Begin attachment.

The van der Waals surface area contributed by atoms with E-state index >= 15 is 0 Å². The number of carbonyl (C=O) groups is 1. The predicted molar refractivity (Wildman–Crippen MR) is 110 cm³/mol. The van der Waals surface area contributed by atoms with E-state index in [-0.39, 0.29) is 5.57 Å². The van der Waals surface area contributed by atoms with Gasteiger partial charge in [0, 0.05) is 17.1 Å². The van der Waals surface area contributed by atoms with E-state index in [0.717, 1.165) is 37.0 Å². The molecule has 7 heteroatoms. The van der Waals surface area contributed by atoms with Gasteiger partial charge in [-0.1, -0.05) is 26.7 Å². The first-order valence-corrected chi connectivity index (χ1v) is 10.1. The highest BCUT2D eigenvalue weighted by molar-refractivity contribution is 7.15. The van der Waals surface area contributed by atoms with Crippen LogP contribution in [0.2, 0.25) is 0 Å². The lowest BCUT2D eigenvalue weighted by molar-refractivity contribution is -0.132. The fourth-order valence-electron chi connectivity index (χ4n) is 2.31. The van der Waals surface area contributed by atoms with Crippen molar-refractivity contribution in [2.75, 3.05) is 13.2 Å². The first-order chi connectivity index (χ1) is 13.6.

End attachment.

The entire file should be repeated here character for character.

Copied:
The van der Waals surface area contributed by atoms with E-state index >= 15 is 0 Å². The number of carbonyl (C=O) groups is 1. The predicted molar refractivity (Wildman–Crippen MR) is 110 cm³/mol. The van der Waals surface area contributed by atoms with E-state index in [-0.39, 0.29) is 5.57 Å². The van der Waals surface area contributed by atoms with Gasteiger partial charge in [0, 0.05) is 17.1 Å². The van der Waals surface area contributed by atoms with E-state index in [0.717, 1.165) is 37.0 Å². The molecule has 7 heteroatoms. The van der Waals surface area contributed by atoms with Gasteiger partial charge in [-0.1, -0.05) is 26.7 Å². The first-order valence-corrected chi connectivity index (χ1v) is 10.1. The highest BCUT2D eigenvalue weighted by molar-refractivity contribution is 7.15. The van der Waals surface area contributed by atoms with Crippen LogP contribution in [0.2, 0.25) is 0 Å². The lowest BCUT2D eigenvalue weighted by molar-refractivity contribution is -0.132. The fourth-order valence-electron chi connectivity index (χ4n) is 2.31. The van der Waals surface area contributed by atoms with Crippen molar-refractivity contribution in [2.75, 3.05) is 13.2 Å². The first-order chi connectivity index (χ1) is 13.6.